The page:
This year, Kottke juggles solo jobs (his tenure) – his modus operandi for decades – with duet performances.

He now finds it difficult to work solo. “It’s a lot happier and a lot more fun doing that,” he said backstage at Eau Claire. “There is nothing about this that is not new to me. For an old man who’s also an old number to find something new to do… ”He was just beaming. “I would like to continue this.”

Like Kottke, King, 51, started more than one new chapter in 2021. The Bad Plus, his acclaimed 21-year-old jazz trio, is now a quartet. Pianist Orrin Evans, replacing co-founder Ethan Iverson in 2017, left and was replaced by guitarist Ben Monder (Maria Schneider, David Bowie) and saxophonist Chris Speed ​​(Tim Berne, John Zorn).

The new group has already recorded an album, scheduled for May, and has given a few concerts. It will make its Minnesota debut December 25-28 on its traditional multi-night Dakota vacation tour.

“The silver lining [of the pandemic] for me has been rejuvenating in a creative way, ”King said. “The Bad Plus thing is a huge challenge. And that’s a challenge. It’s a different way of thinking. You have to be very alert. “

Or let Kottke explain it in his inimitable way.

“I’m a dense player. And I don’t make room for anyone. Because there never was anyone,” he said. “But with Dave it can work.”

King, who has performed with such distinguished guitarists as Bill Frisell and Julian Lage, relishes the challenge of “playing with a master accustomed to playing alone. Solo performers have a lonely language. You have to think totally different. I’m focusing on the inventive and forward-thinking nature of what he does. You don’t just go with him, it’s more of a classic duo situation. “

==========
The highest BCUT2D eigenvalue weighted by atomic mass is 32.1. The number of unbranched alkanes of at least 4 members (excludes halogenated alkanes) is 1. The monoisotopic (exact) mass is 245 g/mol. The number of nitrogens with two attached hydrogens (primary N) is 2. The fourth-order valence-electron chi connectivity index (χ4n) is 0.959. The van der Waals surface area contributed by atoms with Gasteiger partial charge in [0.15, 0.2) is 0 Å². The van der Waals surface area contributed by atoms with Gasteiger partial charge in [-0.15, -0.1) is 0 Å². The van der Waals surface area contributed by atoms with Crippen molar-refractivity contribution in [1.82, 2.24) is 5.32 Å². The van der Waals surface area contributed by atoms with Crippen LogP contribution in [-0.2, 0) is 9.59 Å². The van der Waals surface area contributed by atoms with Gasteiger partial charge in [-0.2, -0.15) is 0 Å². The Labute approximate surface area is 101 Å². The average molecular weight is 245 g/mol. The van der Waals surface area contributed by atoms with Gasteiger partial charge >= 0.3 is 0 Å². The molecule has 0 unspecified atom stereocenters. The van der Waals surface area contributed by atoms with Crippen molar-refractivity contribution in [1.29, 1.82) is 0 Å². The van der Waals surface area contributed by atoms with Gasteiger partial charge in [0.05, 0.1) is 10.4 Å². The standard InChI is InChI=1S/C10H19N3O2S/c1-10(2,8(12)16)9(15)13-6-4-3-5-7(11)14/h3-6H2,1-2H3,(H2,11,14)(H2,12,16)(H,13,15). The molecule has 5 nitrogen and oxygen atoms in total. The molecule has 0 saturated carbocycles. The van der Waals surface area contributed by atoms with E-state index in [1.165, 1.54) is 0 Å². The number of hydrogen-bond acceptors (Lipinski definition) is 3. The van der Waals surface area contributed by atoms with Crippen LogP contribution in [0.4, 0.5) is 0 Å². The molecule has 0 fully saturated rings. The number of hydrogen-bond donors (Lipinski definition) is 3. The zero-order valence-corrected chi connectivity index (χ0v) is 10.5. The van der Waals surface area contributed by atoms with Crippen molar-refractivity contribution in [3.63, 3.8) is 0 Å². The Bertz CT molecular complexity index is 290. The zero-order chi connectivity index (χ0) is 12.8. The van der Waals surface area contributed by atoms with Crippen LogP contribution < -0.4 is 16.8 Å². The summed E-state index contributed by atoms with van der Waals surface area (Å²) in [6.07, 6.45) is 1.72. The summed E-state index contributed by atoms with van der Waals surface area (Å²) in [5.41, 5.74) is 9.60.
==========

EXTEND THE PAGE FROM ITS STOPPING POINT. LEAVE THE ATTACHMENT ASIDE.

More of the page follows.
Except that King’s presence tends to surprise the public. Because everywhere except Minneapolis, the concerts were billed simply as “Leo Kottke”.

“I know some people get nervous when they see the drums,” Kottke said, “and then they’re happy when they hear them.”

Happy wouldn’t begin to describe what Minneapolis musicians think of playing together. Enthusiastic might be more appropriate.

“Last night I drooled on my guitar twice,” Kottke said of their job in Milwaukee. “It hasn’t happened for about 30 or 40 years. Twice. It’s because of him. His game. And the spit flies through the lights.”

“I saw this last night,” King retorted.

“Do you have?” Kottke asked.


Collage on ‘Dragnet’

Even though Kottke is used to being the entourage of one man who drives himself and his two acoustic guitars to concerts, he enjoys having a traveling companion as well as a musical companion.

“We’re talking about being fathers,” King explained. “I met his son when Bad Plus played in Oakland. We talk about records, about musicians we both love. He plays old radio shows, which I love. We used to listen to ‘Gunsmoke’, we listen to us. ‘Dragnet’.

“You didn’t like ‘Shadow of Fu Manchu’,” Kottke said.

“I was starting to storm the last round,” King continued. “You were looking at me, like ‘Alright!’ My COVID and traffic rants are pretty A-list. “

On stage, however, Kottke speaks, as he is accustomed to doing at solo concerts. They can be twisted stories interrupted by musical selections or simply shifted non-sequences that elicit laughter from viewers.

“It’s an extension of the way he plays,” King noted. “It’s a fantasy of abstraction. I lean and listen and laugh pretty hard.”

Leo Kottke and Dave King
When: 7 p.m. Mon-Wed.
Where: The Dakota, 1010 Nicollet Mall, Mpls.
Tickets: $ 50 to $ 75.

Twitter: @JonBream 612-673-1719

Comments are closed.